The Court’s rejection of Plaintiffs’ invitation to fashion a judicial solution to a legislative problem should be applauded.  In contrast, 9 months earlier in Samuel-Bassett v. Kia Motors America, Inc., 34 A.3d 1 (Pa. 2011), the same Court approved certification of a class of automobile owners on claims of out-of-pocket expense for brake repairs under an express warranty, where there was no proof that each class member had sustained any (let alone similar) repair expenses.  The Court stated: “…a certification proceeding is a preliminary inquiry whose purpose is to establish who the parties to the class action are ‘and nothing more.’” 34 A.3d at 21-22 (quoting Pa. R.C.P. No. 1707 cmt). That plaintiff was not required to prove anything about the defendant’s liability at the certification stage and the trial court was prohibited from factoring the perceived adequacy of the “underlying merits of the class’s claims into the certification decision.”  Id. at 22. The Court continued: “By the same token, pre-trial class certification proceedings do not require a mini-trial; the class is not obligated to establish liability during the class certification phase.”  Id. (citations omitted).  The Court then discounted the importance of individual proof of out-of-pocket costs for each class member:  “As our previous analysis shows, [plaintiff] and the class adduced sufficient evidence during certification proceedings to show a common source of liability.  Any question regarding individual expenditures resulting from varying attempts to repair the defect was not a ground to reject the commonality found on other issues, to defeat the predominance of common issues and, ultimately, to deny certification of the class at the preliminary stages of trial.”  Id. at 28.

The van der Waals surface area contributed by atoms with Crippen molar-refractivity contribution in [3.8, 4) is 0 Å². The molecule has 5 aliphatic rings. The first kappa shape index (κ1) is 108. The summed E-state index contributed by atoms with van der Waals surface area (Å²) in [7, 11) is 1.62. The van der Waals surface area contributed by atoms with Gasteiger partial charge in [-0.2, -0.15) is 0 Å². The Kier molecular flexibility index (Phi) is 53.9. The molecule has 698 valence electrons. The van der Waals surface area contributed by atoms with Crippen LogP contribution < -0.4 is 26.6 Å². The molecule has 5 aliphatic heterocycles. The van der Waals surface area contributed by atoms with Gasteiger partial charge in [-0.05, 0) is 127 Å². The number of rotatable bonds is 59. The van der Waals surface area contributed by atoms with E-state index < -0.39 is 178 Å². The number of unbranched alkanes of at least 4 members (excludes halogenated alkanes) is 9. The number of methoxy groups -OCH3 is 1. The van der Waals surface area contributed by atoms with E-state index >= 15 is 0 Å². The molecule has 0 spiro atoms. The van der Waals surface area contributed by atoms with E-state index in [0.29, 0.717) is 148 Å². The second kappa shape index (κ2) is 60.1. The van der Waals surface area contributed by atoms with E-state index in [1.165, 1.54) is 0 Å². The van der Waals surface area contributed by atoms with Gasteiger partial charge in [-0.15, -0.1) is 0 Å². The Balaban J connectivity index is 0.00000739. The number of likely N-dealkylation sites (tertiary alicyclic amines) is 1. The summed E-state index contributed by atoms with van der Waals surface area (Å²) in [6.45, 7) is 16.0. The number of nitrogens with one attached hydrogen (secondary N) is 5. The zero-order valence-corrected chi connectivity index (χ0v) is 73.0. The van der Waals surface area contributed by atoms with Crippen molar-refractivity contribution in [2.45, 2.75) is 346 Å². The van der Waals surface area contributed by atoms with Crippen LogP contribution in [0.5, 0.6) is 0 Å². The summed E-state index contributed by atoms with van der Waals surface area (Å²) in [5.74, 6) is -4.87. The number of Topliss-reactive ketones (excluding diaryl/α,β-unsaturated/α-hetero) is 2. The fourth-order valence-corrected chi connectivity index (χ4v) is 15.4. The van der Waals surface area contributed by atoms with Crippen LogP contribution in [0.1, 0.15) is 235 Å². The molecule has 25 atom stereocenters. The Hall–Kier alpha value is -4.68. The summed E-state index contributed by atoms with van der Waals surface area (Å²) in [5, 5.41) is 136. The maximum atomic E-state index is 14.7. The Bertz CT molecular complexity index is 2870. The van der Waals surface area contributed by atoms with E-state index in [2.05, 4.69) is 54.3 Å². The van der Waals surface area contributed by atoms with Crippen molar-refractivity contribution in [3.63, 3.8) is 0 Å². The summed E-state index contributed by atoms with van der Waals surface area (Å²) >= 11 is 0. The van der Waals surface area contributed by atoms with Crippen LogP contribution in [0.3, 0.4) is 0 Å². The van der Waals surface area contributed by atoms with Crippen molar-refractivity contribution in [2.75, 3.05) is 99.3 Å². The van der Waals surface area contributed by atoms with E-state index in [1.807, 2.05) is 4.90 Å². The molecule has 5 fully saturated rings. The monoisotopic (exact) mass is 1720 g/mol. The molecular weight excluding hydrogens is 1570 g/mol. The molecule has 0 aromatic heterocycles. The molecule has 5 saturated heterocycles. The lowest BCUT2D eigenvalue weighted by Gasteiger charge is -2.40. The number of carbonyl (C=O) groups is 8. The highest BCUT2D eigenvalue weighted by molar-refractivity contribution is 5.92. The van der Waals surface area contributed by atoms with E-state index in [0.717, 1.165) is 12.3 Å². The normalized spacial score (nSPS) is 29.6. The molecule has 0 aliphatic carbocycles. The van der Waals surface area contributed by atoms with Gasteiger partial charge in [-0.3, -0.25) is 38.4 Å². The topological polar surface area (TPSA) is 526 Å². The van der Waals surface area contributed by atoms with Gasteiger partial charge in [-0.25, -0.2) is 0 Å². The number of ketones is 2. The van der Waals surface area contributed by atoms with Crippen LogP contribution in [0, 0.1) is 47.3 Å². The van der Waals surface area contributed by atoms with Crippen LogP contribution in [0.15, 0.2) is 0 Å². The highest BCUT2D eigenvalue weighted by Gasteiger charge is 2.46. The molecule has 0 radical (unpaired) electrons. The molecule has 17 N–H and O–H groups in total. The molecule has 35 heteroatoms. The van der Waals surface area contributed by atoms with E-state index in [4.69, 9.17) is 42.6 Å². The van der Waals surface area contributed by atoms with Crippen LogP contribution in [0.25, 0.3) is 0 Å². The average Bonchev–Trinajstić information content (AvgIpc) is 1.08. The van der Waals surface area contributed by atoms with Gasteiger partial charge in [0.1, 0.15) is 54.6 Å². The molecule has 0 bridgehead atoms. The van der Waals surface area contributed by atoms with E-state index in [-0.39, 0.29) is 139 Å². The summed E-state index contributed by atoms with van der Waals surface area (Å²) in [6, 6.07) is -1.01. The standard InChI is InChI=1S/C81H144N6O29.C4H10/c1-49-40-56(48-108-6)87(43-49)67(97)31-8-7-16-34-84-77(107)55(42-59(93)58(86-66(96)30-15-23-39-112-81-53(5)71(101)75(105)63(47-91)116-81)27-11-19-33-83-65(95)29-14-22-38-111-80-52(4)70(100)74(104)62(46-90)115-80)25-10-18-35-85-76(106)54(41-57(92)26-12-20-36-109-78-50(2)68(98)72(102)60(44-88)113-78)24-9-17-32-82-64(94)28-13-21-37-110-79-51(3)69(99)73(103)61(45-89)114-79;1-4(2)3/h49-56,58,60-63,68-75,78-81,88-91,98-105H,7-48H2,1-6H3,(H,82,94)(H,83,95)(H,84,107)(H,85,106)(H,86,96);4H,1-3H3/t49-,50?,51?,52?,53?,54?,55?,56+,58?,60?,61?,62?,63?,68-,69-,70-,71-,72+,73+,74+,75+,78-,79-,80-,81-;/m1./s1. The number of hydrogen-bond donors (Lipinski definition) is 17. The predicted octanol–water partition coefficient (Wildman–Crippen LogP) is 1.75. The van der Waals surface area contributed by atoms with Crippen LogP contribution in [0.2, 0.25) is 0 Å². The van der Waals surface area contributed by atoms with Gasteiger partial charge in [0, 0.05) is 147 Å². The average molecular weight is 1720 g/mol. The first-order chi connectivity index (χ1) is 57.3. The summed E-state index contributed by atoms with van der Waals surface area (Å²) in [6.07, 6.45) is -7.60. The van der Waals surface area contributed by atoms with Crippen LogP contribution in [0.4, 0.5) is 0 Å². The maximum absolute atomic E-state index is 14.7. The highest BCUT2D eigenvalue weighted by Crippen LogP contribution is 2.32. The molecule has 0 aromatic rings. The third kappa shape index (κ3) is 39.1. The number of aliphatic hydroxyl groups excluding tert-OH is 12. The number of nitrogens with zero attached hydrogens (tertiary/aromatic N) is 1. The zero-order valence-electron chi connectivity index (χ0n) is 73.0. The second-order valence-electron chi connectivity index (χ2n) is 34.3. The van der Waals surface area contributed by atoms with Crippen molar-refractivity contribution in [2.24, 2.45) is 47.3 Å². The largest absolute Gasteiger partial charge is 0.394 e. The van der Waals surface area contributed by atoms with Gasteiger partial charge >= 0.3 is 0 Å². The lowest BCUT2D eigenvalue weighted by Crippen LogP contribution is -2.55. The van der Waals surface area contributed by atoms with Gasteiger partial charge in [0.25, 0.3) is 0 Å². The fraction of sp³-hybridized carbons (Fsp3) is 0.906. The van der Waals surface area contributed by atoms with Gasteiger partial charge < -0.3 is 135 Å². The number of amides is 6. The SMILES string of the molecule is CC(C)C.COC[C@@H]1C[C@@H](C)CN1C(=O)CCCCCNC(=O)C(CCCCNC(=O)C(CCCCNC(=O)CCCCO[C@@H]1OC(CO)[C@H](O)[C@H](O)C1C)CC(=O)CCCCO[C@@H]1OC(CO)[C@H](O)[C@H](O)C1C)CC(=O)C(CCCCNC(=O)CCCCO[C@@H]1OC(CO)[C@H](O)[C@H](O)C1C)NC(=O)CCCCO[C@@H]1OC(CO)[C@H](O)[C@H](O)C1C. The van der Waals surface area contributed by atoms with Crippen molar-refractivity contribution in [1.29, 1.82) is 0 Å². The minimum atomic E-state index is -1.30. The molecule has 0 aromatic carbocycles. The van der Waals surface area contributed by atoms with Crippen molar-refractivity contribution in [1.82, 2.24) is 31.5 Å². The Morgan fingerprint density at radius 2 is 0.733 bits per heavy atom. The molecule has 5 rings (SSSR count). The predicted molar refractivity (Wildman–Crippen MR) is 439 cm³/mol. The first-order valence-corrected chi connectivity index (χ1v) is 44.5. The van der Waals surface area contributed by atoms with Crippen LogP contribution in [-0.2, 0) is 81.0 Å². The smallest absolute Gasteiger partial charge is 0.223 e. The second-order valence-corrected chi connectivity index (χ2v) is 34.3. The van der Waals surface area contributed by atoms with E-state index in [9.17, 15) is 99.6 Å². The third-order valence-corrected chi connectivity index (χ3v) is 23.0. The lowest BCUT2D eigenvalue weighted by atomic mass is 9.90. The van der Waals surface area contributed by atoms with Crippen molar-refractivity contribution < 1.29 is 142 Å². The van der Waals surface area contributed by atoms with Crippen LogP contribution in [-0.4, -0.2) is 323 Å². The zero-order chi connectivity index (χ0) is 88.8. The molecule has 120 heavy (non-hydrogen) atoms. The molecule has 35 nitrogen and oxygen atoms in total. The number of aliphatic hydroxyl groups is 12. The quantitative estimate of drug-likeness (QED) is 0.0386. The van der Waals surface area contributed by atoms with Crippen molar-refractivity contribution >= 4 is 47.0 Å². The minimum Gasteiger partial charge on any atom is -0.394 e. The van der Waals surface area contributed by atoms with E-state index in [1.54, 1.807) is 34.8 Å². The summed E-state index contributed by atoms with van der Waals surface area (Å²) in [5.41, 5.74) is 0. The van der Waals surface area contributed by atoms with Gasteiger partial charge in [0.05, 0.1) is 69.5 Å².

But less than a year later, the Court is rejecting, unanimously, “assumed facts” and requiring “close consideration of class certification”in the name of “limitations inherent in the judicial rulemaking process” and “the limited policymaking role of the courts” in Basile III.
There is no easy explanation for the differences between Samuel-Bassett and Basile III.  It may be significant that Samuel-Bassett languished with the Court for 3 1/2 years after argument (during which time Basile II author Justice Greenspan left the bench), whereas Basile III was decided with lightening speed for the Court (4 months from May 8 argument to September 7 decision).